New Yorkers’ cell phone PDA is constantly in-your-face with people yakking on the sidewalk and texting their way through dinner dates, but this outwardly rude display of love for the devices does not translate into an especially high call or text volume, according to a Nielsen study.
“The data support the idea that we have a lot to say, but we say it in a very efficient manner,” Jonathan Carson, CEO of Nielsen’s telecom branch, told the Post.
The average phone call here is a short, sweet, and no-nonsense 3.7 minutes, toward the bottom of the national average, while calls in Southern and Midwestern states are significantly longer. Georgia takes first place for time spent on the phone, with an average of 800 minutes a month compared to New York’s 713.
A Runnin’ Scared counter-theory: 800 percent of New Yorkers have a BlackBerry or iPhone, which eliminates calls for directions or any information that can be easily Googled and opens up other lines of communication like Skype, e-mail, and chat that are not decipherable on a phone bill. We are efficient, eh?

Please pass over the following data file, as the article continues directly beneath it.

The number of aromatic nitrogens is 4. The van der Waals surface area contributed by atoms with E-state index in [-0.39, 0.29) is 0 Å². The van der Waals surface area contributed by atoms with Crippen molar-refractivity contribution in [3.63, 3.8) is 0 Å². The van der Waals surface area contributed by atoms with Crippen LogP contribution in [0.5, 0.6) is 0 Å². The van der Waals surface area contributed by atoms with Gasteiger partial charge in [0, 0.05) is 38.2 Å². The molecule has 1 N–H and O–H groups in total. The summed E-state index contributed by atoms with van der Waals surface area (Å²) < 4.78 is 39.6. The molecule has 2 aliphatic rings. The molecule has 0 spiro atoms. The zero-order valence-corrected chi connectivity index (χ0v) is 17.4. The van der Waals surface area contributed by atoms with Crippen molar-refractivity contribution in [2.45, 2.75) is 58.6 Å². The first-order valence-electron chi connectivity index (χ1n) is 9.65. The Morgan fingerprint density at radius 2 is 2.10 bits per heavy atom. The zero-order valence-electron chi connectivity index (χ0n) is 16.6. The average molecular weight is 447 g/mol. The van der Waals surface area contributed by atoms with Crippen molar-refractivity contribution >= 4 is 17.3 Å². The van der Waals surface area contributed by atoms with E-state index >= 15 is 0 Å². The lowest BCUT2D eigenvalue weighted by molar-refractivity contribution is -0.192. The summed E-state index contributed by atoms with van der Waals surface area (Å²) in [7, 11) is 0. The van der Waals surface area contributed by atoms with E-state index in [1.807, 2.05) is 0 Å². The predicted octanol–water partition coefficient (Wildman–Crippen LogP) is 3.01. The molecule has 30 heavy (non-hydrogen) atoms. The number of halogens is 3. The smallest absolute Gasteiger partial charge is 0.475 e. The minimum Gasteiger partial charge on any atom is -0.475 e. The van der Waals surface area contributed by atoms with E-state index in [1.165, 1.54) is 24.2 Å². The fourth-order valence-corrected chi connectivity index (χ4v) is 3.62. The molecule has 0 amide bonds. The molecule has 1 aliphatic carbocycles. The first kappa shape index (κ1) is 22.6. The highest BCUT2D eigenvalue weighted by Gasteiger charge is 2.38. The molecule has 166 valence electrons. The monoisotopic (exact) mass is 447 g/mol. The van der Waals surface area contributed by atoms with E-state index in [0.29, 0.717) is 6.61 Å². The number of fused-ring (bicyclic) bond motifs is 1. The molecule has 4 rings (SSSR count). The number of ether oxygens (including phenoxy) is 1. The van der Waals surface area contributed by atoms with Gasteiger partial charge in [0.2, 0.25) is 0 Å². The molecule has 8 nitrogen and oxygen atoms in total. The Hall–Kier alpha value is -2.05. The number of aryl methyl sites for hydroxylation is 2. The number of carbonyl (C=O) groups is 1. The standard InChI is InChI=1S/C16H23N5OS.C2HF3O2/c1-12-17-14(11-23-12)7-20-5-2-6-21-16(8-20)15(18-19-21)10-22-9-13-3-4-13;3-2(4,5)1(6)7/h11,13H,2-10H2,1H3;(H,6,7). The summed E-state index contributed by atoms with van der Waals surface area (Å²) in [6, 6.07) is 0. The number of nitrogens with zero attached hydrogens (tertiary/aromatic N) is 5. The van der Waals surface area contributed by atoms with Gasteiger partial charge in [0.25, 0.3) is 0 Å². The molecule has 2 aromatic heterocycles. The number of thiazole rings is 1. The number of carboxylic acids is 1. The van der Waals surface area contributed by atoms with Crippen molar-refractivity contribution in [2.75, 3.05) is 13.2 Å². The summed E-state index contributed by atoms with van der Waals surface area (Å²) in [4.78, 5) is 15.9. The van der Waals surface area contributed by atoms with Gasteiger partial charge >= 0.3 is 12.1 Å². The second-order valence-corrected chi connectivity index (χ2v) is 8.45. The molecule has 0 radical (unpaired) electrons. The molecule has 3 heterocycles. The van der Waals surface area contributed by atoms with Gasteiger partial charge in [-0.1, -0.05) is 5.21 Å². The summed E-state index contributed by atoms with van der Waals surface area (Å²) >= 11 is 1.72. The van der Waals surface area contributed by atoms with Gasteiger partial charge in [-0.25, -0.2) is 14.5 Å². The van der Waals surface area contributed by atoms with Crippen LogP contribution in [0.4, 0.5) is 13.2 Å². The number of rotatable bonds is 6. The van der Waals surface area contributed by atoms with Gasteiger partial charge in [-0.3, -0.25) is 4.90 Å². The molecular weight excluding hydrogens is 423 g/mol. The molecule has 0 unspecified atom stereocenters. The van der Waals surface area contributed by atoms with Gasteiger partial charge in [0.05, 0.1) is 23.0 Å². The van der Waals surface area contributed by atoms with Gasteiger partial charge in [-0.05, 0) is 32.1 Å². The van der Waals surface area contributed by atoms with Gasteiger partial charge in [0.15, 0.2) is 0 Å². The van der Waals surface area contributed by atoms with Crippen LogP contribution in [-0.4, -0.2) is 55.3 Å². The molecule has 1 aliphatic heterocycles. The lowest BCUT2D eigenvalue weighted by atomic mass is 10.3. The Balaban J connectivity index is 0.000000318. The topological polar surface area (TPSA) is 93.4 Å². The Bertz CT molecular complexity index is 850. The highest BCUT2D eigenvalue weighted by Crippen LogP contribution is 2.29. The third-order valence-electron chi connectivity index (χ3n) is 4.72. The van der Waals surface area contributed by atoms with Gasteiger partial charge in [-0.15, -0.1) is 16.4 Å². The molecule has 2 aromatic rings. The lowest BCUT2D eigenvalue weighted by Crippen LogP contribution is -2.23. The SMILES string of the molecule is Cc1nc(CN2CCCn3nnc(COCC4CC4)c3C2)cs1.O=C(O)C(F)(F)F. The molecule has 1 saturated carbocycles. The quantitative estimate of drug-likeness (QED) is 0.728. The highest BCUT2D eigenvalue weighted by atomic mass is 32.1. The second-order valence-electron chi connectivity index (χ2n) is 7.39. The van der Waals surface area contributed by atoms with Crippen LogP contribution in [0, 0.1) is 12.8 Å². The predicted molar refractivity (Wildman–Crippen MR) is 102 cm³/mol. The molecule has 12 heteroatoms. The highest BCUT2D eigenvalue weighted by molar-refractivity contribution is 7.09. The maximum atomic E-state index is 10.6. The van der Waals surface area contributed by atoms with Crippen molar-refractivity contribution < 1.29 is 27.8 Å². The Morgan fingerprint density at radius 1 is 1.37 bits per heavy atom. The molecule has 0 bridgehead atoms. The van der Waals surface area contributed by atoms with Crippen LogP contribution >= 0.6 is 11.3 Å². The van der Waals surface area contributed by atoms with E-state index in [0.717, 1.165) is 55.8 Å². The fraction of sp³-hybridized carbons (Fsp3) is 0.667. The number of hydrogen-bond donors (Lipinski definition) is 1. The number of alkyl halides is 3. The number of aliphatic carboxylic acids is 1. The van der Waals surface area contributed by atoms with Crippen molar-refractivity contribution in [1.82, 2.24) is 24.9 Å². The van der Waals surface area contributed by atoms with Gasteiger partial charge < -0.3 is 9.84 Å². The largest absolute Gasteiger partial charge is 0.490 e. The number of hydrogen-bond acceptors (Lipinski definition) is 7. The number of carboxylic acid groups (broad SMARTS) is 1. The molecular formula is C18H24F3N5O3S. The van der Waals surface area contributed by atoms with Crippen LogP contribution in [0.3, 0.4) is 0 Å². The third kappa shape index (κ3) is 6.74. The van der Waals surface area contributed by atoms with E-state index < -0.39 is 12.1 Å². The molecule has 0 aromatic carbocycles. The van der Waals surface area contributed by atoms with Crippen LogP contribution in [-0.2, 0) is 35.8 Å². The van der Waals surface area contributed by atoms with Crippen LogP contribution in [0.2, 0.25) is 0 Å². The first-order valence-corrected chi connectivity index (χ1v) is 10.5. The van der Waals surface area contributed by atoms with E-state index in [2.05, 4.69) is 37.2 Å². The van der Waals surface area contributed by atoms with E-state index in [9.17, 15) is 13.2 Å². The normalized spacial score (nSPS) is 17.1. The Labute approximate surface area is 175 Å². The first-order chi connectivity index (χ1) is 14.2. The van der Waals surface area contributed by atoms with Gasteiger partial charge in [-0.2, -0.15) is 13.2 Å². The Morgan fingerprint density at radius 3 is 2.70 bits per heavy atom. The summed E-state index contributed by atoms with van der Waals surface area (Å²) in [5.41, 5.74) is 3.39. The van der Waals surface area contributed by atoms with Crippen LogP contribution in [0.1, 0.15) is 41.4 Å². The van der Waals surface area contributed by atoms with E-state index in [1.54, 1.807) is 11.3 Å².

The study also affirmed what most people could guess — women spend 22 percent more time on the phone than men, and teens are way ahead of the curve in terms of texting, sending 2,779 texts per month, about eight every waking hour.
Our favorite part of the study is a quote published in the Post from a 23-year-old chef living in Chinatown, who knows exactly why women text more than men — nimble thumbs!
“When I see a girl text, it’s usually very quickly. They have very nimble thumbs,” he said. “I prefer a quick call to a text.” A charming analysis, indeed!
To extrapolate from the data: New Yorkers are rude and efficient chatters, Southerners are relaxed storytellers, and teens are nothing more than pubescent texting robots. Hardly shocking news.